An Interview with Emmanuelle Demoris (Director)
What Is to Be Filmed?
Q: In shooting the people of Mafrouza, how did you want to depict them?
ED: What was important to me was to shoot them without pushing social attributes onto them. Basically, it was to not shoot the “Muslim” and “those living in slums” from the point of view of a “French woman,” but rather to create a personal relationship with the people of Mafrouza in the process of filming. The film isn’t about the slums, nor is it about poverty, if anything I wanted to make it a film about their love. The reason why they are able to live there is because there is a sort of solidarity, or maybe I should say neighborly love. They all help each other out with love and affection. Being with them for an extended period, it felt as if these people who did not know anything about what was going to happen the following day were happier than people like us, who live in a world that constantly thinks about the future.
Q: My understanding is that this is one of a five part series.
ED: Meeting the people of Mafrouza, I came to understand that they are living in the midst of very complicated human relationships. For example, there was Mr. Abu Hosney, the man who was troubled by the fact that his house was flooding. His neighbors help him out, but at the same time they also make fun of and mock him. I feel that it is important to depict this complex and ambiguous human relationship of mocking one another, while helping each other out. Rather than using explanatory edits, I felt that it was important for the viewers to understand these two distinct emotions by showing the scenes for an extended period of time. Also, to have my audience understand the existence of these contradictory emotions and enter into the film’s world, thus facing its characters, I felt the need to make the scene very long.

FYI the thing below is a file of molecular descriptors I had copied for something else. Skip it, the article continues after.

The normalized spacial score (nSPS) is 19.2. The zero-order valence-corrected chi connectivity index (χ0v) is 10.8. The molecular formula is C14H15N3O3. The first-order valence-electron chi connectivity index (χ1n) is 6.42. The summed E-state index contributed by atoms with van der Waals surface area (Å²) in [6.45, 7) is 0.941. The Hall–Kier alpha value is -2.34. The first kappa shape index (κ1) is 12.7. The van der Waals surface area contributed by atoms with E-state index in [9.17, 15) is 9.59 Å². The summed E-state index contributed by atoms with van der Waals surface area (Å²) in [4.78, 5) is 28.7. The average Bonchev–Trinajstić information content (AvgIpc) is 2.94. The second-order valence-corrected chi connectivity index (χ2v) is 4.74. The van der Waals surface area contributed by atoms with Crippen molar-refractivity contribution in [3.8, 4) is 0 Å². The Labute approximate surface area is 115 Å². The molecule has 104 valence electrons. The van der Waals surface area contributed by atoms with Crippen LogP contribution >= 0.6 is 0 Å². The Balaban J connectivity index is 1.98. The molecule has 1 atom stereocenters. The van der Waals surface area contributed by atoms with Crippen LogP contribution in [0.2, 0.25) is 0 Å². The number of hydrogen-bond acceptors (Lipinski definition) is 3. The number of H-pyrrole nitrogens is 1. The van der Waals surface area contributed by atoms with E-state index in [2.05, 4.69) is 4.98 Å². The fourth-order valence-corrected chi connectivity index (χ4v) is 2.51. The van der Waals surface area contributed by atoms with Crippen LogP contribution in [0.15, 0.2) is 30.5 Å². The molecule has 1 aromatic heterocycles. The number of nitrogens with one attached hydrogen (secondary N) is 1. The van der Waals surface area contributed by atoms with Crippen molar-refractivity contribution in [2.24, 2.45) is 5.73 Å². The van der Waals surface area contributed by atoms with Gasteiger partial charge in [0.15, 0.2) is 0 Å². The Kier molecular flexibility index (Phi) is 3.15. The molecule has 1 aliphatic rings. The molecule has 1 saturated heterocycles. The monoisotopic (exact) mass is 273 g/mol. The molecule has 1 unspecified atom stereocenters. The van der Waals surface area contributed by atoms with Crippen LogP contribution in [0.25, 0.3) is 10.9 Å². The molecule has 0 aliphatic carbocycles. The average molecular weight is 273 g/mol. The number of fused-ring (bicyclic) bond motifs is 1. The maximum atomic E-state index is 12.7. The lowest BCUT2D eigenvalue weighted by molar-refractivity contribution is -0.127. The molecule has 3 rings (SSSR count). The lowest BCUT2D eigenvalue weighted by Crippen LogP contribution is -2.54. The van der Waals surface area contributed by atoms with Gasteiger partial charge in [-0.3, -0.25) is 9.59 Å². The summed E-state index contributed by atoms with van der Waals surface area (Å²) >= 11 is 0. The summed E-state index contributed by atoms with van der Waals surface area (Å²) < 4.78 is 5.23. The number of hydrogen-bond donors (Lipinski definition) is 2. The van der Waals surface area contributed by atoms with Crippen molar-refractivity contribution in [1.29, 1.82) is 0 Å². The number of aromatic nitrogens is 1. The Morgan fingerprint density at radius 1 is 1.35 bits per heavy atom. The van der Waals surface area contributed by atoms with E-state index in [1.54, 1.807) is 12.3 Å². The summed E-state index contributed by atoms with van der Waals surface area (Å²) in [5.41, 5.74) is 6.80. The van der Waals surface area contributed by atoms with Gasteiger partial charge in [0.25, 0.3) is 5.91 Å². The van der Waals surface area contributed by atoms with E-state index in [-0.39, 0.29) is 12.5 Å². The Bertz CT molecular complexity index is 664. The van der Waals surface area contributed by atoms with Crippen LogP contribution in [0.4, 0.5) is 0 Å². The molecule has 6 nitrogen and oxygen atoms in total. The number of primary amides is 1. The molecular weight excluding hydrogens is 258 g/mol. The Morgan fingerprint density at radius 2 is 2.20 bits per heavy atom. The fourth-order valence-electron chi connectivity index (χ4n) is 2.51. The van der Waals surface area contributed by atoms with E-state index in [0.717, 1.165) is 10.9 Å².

Furthermore, I thought that to display these complex human relationships, it would be more effective to use a number of protagonists in a polyphonic form. My friends and I went over the possibilities of all of the material that I brought back and we decided to make it into a series of five films.
Q: I felt that the title, What Is to Be Done? was a mix of its two meanings, “I don’t know what to do,” and more positively, “I want to do something.”
ED: Mr. Abu Hosney quietly mumbled, “What am I going to do?” when he looked at his flooding house. The people who appear in this film live thinking, “What am I going to do?” Hassan, being a deserter is thinking “How should I act? What should I be doing?” Adel and his wife, who are forced to live in a cave-like house, decided to have a child after thinking “What kind of family life should we lead?” I was always very moved by their ability to improve their lives even a little bit, by acting on their own intention.
Hassan’s answer to “What should I do?” is to sing. While this may seem trivial, I feel that thinking about how one can improve their life and acting upon that thought is, no matter how small, a revolutionary act. The reason I used the words of Lenin, “What is to be done?” in the title is because I wanted to depict the people of Mafrouza as small revolutionaries.
(Compiled by Ichikawa Eri)
Interviewers: Ichikawa Eri, Hanawa Shun / Interpreter: Fujiwara Toshi / Translator: Kenji Green
Photography: Katsumata Erika / Video: Kobayashi Ririko / 2011-10-09